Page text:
Boeing 737 MAX departs for key test flight in China
SEATTLE/BEIJING, Aug 4 (Reuters) – A Boeing Co (BA.N) 737 Max jet departed for China on Wednesday to conduct a flight test as part of the U.S. planemaker’s attempt to gain approval in the vital travel market following two fatal crashes, people familiar with the matter said.
Flight-tracking site FlightRadar24 showed a 737 MAX 7 test plane taking off from Boeing Field near Seattle at 8:17 a.m. local time (1517 GMT). It landed in John Rodgers Field outside Honolulu nearly 5.5 hours later to complete the first leg of its trip across the Pacific.
Boeing and China regulators have scheduled re-certification flights and testing in the coming days, the people said.
The test plane, which lacks the range for a direct flight, is expected to arrive at Shanghai’s Pudong International Airport on Aug. 7, ahead of a simulator test on Aug. 8 and if all goes well a first flight test in China on Aug. 11, one of the people said.
The sources declined to be named because they were not authorised to speak publicly about the matter.
A Boeing spokesperson declined to comment on the flight and referred questions to regulators. “Boeing continues to work with global regulators as they complete their validation processes in order to better understand enhancements to the airplane,” the spokesperson said.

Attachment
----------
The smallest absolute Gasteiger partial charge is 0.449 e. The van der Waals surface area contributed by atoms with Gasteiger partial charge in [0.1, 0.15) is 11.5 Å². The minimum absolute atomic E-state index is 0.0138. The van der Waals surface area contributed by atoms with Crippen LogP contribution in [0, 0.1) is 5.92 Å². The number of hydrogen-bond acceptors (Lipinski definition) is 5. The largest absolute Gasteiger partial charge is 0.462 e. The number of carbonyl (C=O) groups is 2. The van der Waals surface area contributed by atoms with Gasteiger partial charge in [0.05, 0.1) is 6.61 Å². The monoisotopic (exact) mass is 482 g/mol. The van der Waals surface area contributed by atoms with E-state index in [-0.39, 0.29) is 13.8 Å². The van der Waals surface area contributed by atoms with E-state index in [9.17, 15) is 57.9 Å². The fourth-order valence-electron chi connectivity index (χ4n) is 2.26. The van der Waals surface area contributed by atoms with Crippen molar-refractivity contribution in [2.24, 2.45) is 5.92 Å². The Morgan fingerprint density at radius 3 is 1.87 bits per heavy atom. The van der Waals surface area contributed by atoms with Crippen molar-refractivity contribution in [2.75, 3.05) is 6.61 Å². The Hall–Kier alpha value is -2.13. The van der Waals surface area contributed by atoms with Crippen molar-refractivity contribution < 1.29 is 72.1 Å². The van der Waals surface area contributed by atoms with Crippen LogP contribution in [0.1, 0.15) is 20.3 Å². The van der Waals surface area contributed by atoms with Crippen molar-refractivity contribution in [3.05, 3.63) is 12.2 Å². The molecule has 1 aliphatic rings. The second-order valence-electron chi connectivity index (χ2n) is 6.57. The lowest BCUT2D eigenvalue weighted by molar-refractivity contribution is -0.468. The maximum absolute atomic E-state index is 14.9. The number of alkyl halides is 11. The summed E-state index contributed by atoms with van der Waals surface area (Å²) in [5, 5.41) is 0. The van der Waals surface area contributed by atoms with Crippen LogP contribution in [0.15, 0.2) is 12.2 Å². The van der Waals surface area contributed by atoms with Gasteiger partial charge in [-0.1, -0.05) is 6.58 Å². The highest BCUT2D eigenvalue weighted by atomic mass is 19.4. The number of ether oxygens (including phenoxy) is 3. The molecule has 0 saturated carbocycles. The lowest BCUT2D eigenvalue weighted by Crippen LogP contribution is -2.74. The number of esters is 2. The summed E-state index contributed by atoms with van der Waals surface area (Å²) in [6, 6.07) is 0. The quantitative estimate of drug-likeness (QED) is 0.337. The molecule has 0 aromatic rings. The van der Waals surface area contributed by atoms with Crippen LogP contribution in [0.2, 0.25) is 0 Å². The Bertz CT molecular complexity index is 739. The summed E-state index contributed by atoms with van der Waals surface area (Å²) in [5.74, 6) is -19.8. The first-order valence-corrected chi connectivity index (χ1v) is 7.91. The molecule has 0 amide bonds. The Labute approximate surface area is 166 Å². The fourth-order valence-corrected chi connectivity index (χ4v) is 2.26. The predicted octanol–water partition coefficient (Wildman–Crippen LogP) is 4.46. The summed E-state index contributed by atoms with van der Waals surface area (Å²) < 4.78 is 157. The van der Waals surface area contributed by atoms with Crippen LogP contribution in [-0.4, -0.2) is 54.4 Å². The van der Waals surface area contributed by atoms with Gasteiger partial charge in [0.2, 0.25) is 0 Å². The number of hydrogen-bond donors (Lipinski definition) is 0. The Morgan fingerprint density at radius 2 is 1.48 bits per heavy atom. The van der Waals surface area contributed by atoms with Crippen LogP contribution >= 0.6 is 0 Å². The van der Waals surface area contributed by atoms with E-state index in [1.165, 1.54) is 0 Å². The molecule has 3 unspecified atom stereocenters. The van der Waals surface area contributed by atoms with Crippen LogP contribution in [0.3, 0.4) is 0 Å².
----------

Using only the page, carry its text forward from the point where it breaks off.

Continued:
Civil Aviation Administration of China did not respond immediately to a request for comment.
Some 30 airlines and 175 countries have allowed the 737 MAX to return to service following a nearly two year safety ban after crashes five months apart killed 346 people, plunging Boeing into a financial crisis long-since compounded by the global coronavirus pandemic.
Boeing’s 737 MAX remains grounded in China, where trade tensions between Washington and Beijing have cut off sales for years, though Chief Executive Dave Calhoun said last week he still expects the 737 MAX to win approval before year-end.
Before the 737 MAX was grounded in March 2019 after a second fatal crash, Boeing was selling one quarter of the planes it built annually to China buyers. For years, simmering geopolitical tensions between Washington and Beijing have caused uncertainty.
Industry sources have also cautioned that the worsening COVID-19 pandemic situation in China may delay the planned testing.Reporting by Eric M. Johnson in Seattle and Norihiko Shirouzu in Beijing; Additional reporting by Tracy Rucinski in Chicago, David Shepardson in Washington and Stella Qiu in Bejing; Editing by Diane Craft
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